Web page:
A Restaurateur’s Hidden Tin House in Rice Military Leads a Doubled Life



Wide open spaces are inside as well as outside a 1994 contemporary home of steel and Galvalume siding on a heavily landscaped half-an-acre unrestricted lot tucked into the southern hinterlands of Rice Military. The green-screened property first appeared on the market back in January. Its price tag dropped by $100K last week — to $2.65 million.




Like the table in the dining room? It’s Ouisie’s other Table; the home belongs to restaurateur Elouise Jones and her husband.


HCAD indicates a 1999 renovation to the 5,162-sq.-ft. home. Could it have started as a 2-unit design? Many of the features repeat — not identically — upstairs and down: living-dining-kitchen area, study space, and bedroom.


Off the main living area downstairs, sections of half-height walls beneath a clerestory form a niche office (above) and bump out the kitchen, which is a tad larger and much more open than the one upstairs:


An adjacent work area has built-in dog kennels beneath the counter:


Fitness options (and a full bath) are steps away in what the listing says could be reconverted into one of the 2 bedrooms in the total floor plan:


A study (near the office area) overlooks the patio, pool with waterfall, and garden-filled “grounds.” In a 2009 Houston House & Home spotlight, the homeowner confesses to having chosen so many of her favorite plants — bamboo among them — that the term “yard” should no longer apply.


Upstairs, the internal stairwell with elevator appears to end at another entry door off a foyer:



Up on the second floor, ceilings are still high, but vaulted — and finished, though AC ductwork still punctuates the overhead space:



A set of glass panel doors provides access to the balcony — and a second, external staircase to ground level:



The master suite also has balcony access from the bedroom . . .


and from the adjacent sitting room:



Meanwhile, here’s the master bathroom:



Outdoor surfaces vary underfoot and at at the canopy level. The street, east of Detering St., dead ends at neighboring Caceres, a gated community of tightly-packed ivory-towered stucco villas only slightly visible in some of the listing photos, like in the upper left corner of this one:




Ouisie’s House and Garden

10 Comment

  • I actually kind of like this, it fits Rice Military—love the lush yard—yeah, it’s a tin building, but it’s well done inside–not my taste, but I can still appreciate it for what it is.—oh and I really wish they had never named this area Rice Military, it’s nowhere near Rice and the last thing you think of when you think of Rice University is the military—I assume you name has something to do with old Camp Logan, but maybe it was just some drunk idiot who had no sense of direction and was has a yen for the military.

  • The interior feels a lot like an IKEA.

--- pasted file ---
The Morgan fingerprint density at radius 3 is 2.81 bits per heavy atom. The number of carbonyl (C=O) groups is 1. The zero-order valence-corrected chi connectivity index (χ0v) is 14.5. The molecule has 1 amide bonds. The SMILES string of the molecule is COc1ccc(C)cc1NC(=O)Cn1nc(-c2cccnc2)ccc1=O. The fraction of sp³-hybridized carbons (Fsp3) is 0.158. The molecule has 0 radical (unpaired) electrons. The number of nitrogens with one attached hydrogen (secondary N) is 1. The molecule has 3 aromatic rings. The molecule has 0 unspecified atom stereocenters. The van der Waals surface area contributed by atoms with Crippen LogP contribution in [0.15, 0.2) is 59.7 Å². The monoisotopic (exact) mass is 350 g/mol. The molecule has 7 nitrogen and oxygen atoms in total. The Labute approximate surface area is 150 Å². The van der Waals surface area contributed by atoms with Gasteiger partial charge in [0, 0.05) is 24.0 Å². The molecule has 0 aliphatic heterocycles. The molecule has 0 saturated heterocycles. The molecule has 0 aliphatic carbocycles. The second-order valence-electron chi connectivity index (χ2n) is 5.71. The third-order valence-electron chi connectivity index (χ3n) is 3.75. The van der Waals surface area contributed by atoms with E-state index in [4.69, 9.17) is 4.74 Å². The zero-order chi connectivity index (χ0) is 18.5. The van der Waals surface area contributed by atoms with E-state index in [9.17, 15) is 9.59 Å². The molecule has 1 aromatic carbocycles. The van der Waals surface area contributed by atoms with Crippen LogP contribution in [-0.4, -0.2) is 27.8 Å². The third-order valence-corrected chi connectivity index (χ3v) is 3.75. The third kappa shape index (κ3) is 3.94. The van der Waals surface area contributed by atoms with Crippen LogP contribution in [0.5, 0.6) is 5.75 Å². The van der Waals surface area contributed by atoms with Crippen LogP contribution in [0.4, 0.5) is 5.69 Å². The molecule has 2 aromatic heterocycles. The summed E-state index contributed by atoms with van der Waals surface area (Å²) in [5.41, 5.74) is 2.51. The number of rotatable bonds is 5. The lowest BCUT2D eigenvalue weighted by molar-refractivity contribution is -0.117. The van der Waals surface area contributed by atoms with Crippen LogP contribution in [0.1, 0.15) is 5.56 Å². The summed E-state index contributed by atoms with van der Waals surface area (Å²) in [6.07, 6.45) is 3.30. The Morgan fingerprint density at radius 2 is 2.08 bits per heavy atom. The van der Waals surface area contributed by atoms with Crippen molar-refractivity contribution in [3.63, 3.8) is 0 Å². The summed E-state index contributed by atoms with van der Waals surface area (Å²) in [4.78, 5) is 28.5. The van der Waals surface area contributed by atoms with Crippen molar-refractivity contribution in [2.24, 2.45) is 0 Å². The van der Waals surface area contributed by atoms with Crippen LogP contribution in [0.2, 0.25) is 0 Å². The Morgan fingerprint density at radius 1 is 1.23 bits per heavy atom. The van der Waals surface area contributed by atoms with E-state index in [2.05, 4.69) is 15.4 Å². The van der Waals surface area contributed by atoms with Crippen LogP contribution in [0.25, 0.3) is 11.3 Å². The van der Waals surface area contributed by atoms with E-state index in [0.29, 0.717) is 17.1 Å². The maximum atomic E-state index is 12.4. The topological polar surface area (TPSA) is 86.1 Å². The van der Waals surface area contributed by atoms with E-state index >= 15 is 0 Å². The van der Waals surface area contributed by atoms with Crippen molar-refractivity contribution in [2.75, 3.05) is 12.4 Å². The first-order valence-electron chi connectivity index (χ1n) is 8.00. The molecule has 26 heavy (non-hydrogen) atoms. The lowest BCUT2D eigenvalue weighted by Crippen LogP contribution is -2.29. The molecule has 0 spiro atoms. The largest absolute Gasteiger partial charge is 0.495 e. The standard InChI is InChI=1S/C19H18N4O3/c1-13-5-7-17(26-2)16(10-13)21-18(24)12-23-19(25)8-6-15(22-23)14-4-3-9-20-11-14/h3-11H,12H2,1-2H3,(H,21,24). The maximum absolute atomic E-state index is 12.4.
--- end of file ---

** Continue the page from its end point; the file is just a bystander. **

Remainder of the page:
• A contemporary is a very hard sell in Houston, but this isn’t even a contemporary, it’s a commercial tin building with some buildouts. Despite popular belief there are almost no eccentric millionaires out there who would like this sort of thing. This ‘thing” is almost a sole domain of hipsters, artists, and other bohemian sort who naturally would be shopping in a much much lower price range.

  • The yard is pretty. The inside feels like I’m at High Fashion Home.

  • The how do you explain that Elouise Adams, owner of a very traditional upscale Southern restaurant and her husband, a biz exec bought this house in 2002 if it only appeals to what you dismissively refer to as bohemians etc….? It doesn’t matter if the house is made of silly putty and Elmer’s glue, it’s on more than 1/2 of an acre of unrestricted land so someone could bulldoze it and build a bland mid rise or cram as many oh so passe Meditterrean townhomes as possible on the lot if they so desired. And as an FYI, the “Rice” part comes from a land owning family
    in the area. If someone will pay $450-$500k to bulldoze a bungalow in Montrose on a 5000-6000 sf lot , it is not out the realm of possibility.

  • This is purely personal preference, but having lived in an old loft building I just cannot see the upside to constructing a warehouse style home as a newbuild. It provides all the minimalist industrial feeling but without the charms of worn brick, leaded windows, iron works, etc. and, to me, ends up looking like the inside of a big box retail shop. But to each their own, and good luck to the sellers.

  • Ooh galvaluminous! I don’t think it looks like IKEA – I’m sure one could turn down the foot-candles. And if you want old brick you can just put some in there! Cell phone reception is my only concern.

  • Is it really that difficult to look into the origins of the name Rice Military? Rice University isn’t the only legacy of the Rice family.

  • The land was owned by the Rices before a developer bought it, and it sat next to Camp Logan. It’s true that the name sounds kind of funny placed where it is and all, but it’s more straightforward than the average subdivision name. I mean, it could be the Tuscan Sherwood Landing, or City Oaks, or the Winds of the Northern Pines.

  • Commonsense – I always enjoy your cheap suburban nonsense.

    Heightsdr – replacement cost is basically the same between this and a similar historic building remodeled…. and the AC bills are probably 20% of the comfy brick pad.